Obesity is a well-established risk factor for the development and mortality from several cancers, including adenocarcinoma of the oesophagus, oesophago-gastric junction and colorectum. Despite a large body of epidemiological evidence describing this relationship, the mechanisms relating obesity and cancer are only starting to be uncovered. The altered secretion of metabolically active, pro-inflammatory adipocytokines from adipose tissue is believed to play a key role, and leptin is believed to be a key player in obesity-related carcinogenesis, as well as being the most extensively studied of the adipokines. In this literature review, we aim to examine the association between leptin and cancers of the gastro-intestinal tract. For each individual cancer, we examine and present the published data examining the role of leptin in both cell and animal models, the association between circulating leptin levels and cancer risk, and finally the expression of the leptin system in human gastro-intestinal tract tumours, in relation to tumour biology, stage and patient outcome.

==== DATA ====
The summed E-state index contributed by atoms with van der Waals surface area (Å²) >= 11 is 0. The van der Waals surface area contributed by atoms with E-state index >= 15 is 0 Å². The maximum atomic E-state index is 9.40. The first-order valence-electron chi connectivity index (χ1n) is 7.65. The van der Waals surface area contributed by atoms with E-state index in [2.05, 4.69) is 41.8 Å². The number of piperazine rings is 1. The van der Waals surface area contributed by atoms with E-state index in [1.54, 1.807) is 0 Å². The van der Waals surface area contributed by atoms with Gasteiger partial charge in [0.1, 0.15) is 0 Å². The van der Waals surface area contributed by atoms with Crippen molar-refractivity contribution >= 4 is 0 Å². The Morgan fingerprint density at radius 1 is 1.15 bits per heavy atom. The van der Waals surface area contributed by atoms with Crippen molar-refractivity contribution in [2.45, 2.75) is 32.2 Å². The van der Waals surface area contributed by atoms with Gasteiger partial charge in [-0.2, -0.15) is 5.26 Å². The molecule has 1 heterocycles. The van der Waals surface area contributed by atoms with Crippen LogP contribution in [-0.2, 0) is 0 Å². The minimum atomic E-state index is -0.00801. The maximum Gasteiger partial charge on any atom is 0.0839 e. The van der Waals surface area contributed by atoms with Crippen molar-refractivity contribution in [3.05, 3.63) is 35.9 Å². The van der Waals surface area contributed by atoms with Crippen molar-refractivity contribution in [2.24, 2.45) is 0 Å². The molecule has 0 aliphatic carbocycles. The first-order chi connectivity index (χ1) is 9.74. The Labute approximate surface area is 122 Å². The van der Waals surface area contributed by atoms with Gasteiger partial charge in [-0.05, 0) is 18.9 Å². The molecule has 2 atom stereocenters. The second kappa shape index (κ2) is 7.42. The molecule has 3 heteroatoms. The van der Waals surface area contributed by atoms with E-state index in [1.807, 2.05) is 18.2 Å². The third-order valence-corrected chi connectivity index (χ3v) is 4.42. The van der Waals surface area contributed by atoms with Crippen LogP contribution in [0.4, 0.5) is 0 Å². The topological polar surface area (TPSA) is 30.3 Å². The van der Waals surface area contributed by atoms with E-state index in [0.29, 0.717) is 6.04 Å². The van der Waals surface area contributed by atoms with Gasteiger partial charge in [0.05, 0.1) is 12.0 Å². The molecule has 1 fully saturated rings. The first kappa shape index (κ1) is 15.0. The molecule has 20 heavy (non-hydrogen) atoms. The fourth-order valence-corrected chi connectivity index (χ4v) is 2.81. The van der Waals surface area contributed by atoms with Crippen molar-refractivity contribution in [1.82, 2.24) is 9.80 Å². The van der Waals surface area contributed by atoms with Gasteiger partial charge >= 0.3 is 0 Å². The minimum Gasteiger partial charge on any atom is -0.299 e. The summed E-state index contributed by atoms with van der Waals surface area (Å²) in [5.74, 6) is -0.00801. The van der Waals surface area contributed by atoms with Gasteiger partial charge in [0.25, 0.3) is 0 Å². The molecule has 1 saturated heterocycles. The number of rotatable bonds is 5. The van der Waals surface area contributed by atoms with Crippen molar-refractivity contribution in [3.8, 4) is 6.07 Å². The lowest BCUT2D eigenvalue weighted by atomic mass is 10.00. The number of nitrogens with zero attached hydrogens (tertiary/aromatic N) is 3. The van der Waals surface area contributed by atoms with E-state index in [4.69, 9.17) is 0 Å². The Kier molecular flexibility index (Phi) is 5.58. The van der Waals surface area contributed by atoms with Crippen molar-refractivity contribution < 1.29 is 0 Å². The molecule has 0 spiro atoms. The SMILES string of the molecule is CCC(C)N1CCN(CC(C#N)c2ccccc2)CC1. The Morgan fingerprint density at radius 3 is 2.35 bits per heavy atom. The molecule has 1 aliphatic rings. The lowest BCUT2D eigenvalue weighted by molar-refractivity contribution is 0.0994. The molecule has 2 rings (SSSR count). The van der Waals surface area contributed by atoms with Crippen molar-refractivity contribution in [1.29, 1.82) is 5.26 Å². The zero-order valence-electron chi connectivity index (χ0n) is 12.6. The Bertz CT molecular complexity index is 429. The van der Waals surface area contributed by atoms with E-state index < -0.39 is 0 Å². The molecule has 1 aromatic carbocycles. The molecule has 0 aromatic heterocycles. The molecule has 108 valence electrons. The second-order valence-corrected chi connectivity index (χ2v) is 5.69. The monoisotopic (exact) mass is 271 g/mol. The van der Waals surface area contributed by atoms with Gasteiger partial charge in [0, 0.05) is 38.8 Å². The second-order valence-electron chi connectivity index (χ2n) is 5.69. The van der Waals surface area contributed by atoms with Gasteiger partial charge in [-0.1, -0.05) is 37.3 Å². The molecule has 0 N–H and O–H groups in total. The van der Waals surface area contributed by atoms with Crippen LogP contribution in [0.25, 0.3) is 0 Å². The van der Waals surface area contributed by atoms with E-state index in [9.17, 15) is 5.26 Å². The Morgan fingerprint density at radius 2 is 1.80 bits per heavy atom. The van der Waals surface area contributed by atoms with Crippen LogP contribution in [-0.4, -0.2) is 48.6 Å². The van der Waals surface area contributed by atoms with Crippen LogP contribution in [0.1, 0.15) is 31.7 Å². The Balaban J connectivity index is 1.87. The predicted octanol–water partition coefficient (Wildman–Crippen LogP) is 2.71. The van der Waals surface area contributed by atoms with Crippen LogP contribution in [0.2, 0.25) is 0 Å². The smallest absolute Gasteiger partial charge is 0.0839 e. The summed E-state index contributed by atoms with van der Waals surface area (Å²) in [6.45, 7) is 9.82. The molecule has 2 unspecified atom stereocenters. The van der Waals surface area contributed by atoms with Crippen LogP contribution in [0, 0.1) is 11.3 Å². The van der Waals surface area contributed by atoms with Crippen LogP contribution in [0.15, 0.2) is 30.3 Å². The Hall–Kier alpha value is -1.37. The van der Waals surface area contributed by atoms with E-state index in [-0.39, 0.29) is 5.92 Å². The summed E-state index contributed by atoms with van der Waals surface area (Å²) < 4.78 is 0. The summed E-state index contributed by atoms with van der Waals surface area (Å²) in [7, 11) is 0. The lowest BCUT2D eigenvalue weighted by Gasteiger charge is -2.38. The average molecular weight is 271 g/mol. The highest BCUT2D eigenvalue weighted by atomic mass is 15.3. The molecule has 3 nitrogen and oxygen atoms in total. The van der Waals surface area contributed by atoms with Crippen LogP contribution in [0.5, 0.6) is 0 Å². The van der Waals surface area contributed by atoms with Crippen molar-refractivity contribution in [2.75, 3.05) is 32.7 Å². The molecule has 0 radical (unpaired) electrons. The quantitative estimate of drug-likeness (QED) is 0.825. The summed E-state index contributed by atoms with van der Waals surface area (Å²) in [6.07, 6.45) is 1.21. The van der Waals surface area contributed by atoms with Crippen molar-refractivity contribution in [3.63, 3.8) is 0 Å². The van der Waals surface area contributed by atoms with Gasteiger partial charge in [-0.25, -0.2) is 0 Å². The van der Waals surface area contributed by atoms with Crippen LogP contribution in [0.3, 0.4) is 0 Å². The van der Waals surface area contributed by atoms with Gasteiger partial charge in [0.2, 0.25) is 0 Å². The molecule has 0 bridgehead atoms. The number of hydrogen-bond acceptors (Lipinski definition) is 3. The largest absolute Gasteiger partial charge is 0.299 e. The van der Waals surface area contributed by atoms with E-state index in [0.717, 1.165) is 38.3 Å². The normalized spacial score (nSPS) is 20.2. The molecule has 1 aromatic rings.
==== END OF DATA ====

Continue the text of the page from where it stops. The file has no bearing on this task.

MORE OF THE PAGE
Trinity College Dublin ->